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Since last fall, the editorial team at Gazeta Wyborcza have prepared a weekly newsletter called the Black Book of the Law and Justice government. In it, we cover the most jarring examples of abuse of the law, the ongoing corruption scandals, and the hate campaigns originated by the representatives of the ruling party Law and Justice and their supporters.
Now, after the assault on the peaceful and legal Equality March in Białystok and the ensuing eruption of hate speech against the LGBTQ+ community, we strongly believe we have an obligation to share with you, our friends, our assessment of the ongoing events in Poland. This is why we are sending you this newsletter.
Minorities in Poland have been constantly under assault since the Law and Justice party came to power in 2015. Today, the government viciously attacks the LGBTQ+ communities. Prior to that, it stirred up resentment against teachers and young doctors fighting for better wages, against judges opposing the dismantling of judicial independence, as well as against people with disabilities, refugees, and others.

There is no freedom without solidarity. This is why it is our obligation to monitor and report government’s attacks on all communities and groups which are scapegoated for political gain. 

Last week, “Wyborcza” covered a number of abuses which are eroding our democracy.  

Here is our summary of those topics.

Roman Imielski, Head of National Desk
Waldemar Paś, Head of Readers' Engagement Desk


1. No-Freedom zones

More than twenty Polish local government authorities, located mainly in the South-Eastern, conservative part of Poland, passed special resolutions proclaiming themselves “LGBT-Free zones”. It is far from clear whether these have any legal value. However, given the discriminatory intent of the resolutions, can the citizens challenge them in court?
According to Dawid Sześciło, a professor of law and an expert working for the Polish Ombudsman office, there can be no doubt that these acts violate the Polish Constitution. He points to the effect of the resolutions on public education, where local authorities have substantial margin of manoeuvre. In professor Sześciło’s view, individual citizens are thus within their rights to initiate legal action against the local authorities.
In the upcoming weeks, Gazeta Wyborcza will be interviewing leading Polish lawyers about how to succeed in such legalproceedings in order to inform and support our readers.

2. The language of contempt and hatred comes from the top echelon of the Catholic hierarchy. 

On the occasion of the commemoration of the outbreak of the Warsaw Uprising, Archbishop of Cracow Marek Jędraszewski viciously attacked the LGBTQ+ communities, comparing the “rainbow plague” to the Soviet “red plague”, and calling it the new threat that aims to corrupt Polish “souls, hearts and minds”.
Jędraszewski's words were met with an outcry, as many people gathered in protest in front of the Archbishop’s palace. In addition to protesters carrying banners such as “I am not a plague”, a viral #JestemLGBT (#IamLGBT) initiative on Twitter brought together tens of thousands of citizens publicly coming out. In a show of solidarity, Gazeta Wyborcza started a newsletter for LGBT+community, and we continue to vigilantly monitor all signs of discrimination.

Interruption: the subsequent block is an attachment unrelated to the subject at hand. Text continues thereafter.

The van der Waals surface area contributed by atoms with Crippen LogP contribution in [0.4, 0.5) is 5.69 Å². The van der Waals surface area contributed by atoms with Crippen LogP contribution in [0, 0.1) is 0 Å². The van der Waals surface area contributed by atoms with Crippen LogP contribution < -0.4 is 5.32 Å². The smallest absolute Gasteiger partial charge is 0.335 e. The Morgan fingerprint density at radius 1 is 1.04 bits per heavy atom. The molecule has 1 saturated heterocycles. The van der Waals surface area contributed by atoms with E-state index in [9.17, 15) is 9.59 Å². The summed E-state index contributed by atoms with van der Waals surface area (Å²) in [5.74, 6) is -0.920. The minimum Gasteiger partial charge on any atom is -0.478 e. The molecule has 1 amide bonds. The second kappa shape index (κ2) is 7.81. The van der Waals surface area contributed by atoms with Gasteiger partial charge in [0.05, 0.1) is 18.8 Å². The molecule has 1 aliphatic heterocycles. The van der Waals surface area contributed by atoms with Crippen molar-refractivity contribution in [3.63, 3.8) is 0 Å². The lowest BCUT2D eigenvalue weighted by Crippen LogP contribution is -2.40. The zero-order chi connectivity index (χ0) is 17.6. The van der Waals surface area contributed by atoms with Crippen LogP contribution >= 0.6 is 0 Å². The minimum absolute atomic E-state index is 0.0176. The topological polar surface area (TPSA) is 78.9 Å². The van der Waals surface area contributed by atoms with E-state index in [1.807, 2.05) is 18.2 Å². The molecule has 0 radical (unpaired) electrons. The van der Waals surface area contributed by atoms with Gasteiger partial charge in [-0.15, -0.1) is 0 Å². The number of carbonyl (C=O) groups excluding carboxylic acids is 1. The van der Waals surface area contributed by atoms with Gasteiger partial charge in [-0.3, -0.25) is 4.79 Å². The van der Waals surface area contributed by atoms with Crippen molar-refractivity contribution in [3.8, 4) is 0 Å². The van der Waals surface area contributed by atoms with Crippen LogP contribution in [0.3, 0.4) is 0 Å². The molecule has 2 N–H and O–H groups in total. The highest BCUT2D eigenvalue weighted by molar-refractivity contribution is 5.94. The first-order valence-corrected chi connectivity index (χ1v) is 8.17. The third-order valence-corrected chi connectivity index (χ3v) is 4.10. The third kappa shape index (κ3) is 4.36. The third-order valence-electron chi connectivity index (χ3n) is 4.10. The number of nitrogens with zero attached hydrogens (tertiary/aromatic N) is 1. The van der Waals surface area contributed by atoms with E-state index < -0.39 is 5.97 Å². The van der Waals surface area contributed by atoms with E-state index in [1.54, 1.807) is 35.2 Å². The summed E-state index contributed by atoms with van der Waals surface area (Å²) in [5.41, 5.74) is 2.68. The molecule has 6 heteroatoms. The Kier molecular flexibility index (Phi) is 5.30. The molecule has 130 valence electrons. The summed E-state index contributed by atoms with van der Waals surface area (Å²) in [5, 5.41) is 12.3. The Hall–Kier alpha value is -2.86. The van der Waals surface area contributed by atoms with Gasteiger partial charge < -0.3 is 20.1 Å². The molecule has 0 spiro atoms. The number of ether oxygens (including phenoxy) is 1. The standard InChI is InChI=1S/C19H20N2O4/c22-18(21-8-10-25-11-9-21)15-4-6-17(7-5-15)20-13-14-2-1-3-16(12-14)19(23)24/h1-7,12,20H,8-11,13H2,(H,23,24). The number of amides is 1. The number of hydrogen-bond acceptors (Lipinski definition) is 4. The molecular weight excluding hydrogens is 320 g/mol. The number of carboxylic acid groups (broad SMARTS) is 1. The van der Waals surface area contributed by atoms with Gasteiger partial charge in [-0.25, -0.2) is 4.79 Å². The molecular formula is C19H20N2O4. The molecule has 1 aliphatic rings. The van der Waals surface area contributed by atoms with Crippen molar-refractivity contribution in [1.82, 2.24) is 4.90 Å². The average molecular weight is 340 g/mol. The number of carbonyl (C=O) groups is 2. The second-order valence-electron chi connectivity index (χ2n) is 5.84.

Here you can watch and share our video:


3. “Little green men” from Russia are actively involved in the digital campaign against the Polish LGBTQ+ communities.

In our special investigative report we analyze the links between religious radicals, the extreme right, the Law and Justice party, and Russia in order to uncover the source of this exotic alliance against the LGBTQ+ communities. We show that while the homophobic hate campaign originated in niche online portals with murky links to the Russian state-supported propagandists, the Polish ruling party bears full responsibility for introducing the hateful, anti-LGBTQ+ narrative into the mainstream public debate.

The extent to which PiS is willingly playing the role of a Russian Trojan Horse is hard to determine, but the Russian interference is undeniable. In our report we map out the existing connections to reveal the depth of Russian involvement in the rise of the ongoing homophobic campaign in Poland.


Do you want to support us by sharing our coverage with your friends, by offering your advice or opinion, or by financially supporting free media and other few remaining independent institutions  in Poland? Contact Joanna Krawczyk at joanna.krawczyk@agora.pl
Was this e-mail forwarded to you? Sign up to this newsletter at: join@agora.pl
If you need more information for editorial purposes, contact Roman Imielski roman.imielski@agora.pl


We need to show solidarity, or else no one will stand in protest when the authoritarian power comes after you, after me, after us. We need to stand with those who are beaten, not those who beat them.
Authoritarian states flourish not when bad people do bad things but when good people allow them.
 Today we are asking fellow Poles and our friends abroad to join the movement of people of solidarity. Your position gives you the right to speak out loud when others are being hurt. We do not have an army to defend ourselves, but we have words that can help those who are being harassed. Your voice is valuable because it can open the eyes of those who still prefer to turn their heads and remain silent. Now is the time to call things by their names. Let us speak the truth about the situation of free Poles in their own country. Let us remember that there is no freedom without solidarity.

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